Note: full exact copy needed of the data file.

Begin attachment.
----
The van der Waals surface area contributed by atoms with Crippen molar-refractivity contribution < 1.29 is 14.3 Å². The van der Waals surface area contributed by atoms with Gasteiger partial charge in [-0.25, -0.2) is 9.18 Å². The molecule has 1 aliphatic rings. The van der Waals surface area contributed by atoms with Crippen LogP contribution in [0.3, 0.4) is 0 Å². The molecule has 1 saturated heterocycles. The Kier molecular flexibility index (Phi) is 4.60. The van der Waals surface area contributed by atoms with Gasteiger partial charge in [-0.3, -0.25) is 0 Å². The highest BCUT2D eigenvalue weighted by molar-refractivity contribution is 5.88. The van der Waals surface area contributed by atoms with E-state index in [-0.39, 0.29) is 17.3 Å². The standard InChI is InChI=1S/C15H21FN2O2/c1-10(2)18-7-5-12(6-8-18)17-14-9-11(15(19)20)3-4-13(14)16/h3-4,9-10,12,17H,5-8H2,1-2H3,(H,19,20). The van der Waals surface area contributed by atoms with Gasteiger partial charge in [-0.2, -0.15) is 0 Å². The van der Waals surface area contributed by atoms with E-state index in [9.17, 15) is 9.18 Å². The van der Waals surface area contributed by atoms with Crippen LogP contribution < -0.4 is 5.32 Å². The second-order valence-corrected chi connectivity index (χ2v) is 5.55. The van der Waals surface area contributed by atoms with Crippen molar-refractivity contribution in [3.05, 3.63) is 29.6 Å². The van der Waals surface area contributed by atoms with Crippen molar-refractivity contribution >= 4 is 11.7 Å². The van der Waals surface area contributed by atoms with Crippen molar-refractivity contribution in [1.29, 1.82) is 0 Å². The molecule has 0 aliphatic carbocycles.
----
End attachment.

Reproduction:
The van der Waals surface area contributed by atoms with Crippen molar-refractivity contribution < 1.29 is 14.3 Å². The van der Waals surface area contributed by atoms with Gasteiger partial charge in [-0.25, -0.2) is 9.18 Å². The molecule has 1 aliphatic rings. The van der Waals surface area contributed by atoms with Crippen LogP contribution in [0.3, 0.4) is 0 Å². The molecule has 1 saturated heterocycles. The Kier molecular flexibility index (Phi) is 4.60. The van der Waals surface area contributed by atoms with Gasteiger partial charge in [-0.3, -0.25) is 0 Å². The highest BCUT2D eigenvalue weighted by molar-refractivity contribution is 5.88. The van der Waals surface area contributed by atoms with E-state index in [-0.39, 0.29) is 17.3 Å². The standard InChI is InChI=1S/C15H21FN2O2/c1-10(2)18-7-5-12(6-8-18)17-14-9-11(15(19)20)3-4-13(14)16/h3-4,9-10,12,17H,5-8H2,1-2H3,(H,19,20). The van der Waals surface area contributed by atoms with Gasteiger partial charge in [-0.2, -0.15) is 0 Å². The van der Waals surface area contributed by atoms with E-state index in [9.17, 15) is 9.18 Å². The van der Waals surface area contributed by atoms with Crippen LogP contribution < -0.4 is 5.32 Å². The second-order valence-corrected chi connectivity index (χ2v) is 5.55. The van der Waals surface area contributed by atoms with Crippen molar-refractivity contribution in [3.05, 3.63) is 29.6 Å². The van der Waals surface area contributed by atoms with Crippen molar-refractivity contribution >= 4 is 11.7 Å². The van der Waals surface area contributed by atoms with Crippen molar-refractivity contribution in [1.29, 1.82) is 0 Å². The molecule has 0 aliphatic carbocycles.